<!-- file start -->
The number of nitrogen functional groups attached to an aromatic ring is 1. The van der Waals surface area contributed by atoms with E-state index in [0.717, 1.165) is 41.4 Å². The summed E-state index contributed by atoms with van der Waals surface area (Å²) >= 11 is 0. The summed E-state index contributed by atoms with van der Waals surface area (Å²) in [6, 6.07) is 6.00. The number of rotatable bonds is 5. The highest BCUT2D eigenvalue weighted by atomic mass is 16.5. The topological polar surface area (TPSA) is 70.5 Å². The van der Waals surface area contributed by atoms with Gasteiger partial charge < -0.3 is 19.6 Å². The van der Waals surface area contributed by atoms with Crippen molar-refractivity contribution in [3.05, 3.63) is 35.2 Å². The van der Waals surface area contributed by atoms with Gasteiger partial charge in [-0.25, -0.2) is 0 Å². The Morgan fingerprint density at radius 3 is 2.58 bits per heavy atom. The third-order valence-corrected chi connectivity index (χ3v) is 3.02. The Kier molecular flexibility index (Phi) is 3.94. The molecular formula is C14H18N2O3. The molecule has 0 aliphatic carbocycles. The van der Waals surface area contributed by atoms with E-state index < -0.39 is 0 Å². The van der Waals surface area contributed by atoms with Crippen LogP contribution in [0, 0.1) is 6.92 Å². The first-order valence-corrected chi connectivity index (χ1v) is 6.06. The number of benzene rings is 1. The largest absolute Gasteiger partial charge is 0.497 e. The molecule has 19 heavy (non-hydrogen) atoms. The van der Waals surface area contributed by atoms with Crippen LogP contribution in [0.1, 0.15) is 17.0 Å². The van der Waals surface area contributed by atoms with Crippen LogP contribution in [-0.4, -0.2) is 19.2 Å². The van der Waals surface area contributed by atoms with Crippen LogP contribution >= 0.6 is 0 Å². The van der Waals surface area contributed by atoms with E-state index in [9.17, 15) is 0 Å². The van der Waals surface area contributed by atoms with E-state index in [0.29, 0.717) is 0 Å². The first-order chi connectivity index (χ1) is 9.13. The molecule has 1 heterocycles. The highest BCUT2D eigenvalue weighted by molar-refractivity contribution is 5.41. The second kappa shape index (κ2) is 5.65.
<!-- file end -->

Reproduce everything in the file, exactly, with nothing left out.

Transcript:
The number of nitrogen functional groups attached to an aromatic ring is 1. The van der Waals surface area contributed by atoms with E-state index in [0.717, 1.165) is 41.4 Å². The summed E-state index contributed by atoms with van der Waals surface area (Å²) >= 11 is 0. The summed E-state index contributed by atoms with van der Waals surface area (Å²) in [6, 6.07) is 6.00. The number of rotatable bonds is 5. The highest BCUT2D eigenvalue weighted by atomic mass is 16.5. The topological polar surface area (TPSA) is 70.5 Å². The van der Waals surface area contributed by atoms with Gasteiger partial charge < -0.3 is 19.6 Å². The van der Waals surface area contributed by atoms with Crippen molar-refractivity contribution in [3.05, 3.63) is 35.2 Å². The van der Waals surface area contributed by atoms with Gasteiger partial charge in [-0.25, -0.2) is 0 Å². The Morgan fingerprint density at radius 3 is 2.58 bits per heavy atom. The third-order valence-corrected chi connectivity index (χ3v) is 3.02. The Kier molecular flexibility index (Phi) is 3.94. The molecular formula is C14H18N2O3. The molecule has 0 aliphatic carbocycles. The van der Waals surface area contributed by atoms with E-state index < -0.39 is 0 Å². The van der Waals surface area contributed by atoms with Crippen LogP contribution in [0, 0.1) is 6.92 Å². The first-order valence-corrected chi connectivity index (χ1v) is 6.06. The number of benzene rings is 1. The largest absolute Gasteiger partial charge is 0.497 e. The molecule has 19 heavy (non-hydrogen) atoms. The van der Waals surface area contributed by atoms with Crippen LogP contribution in [0.1, 0.15) is 17.0 Å². The van der Waals surface area contributed by atoms with Crippen LogP contribution in [-0.4, -0.2) is 19.2 Å². The van der Waals surface area contributed by atoms with Crippen LogP contribution >= 0.6 is 0 Å². The van der Waals surface area contributed by atoms with E-state index in [9.17, 15) is 0 Å². The van der Waals surface area contributed by atoms with E-state index in [0.29, 0.717) is 0 Å². The first-order chi connectivity index (χ1) is 9.13. The molecule has 1 heterocycles. The highest BCUT2D eigenvalue weighted by molar-refractivity contribution is 5.41. The second kappa shape index (κ2) is 5.65.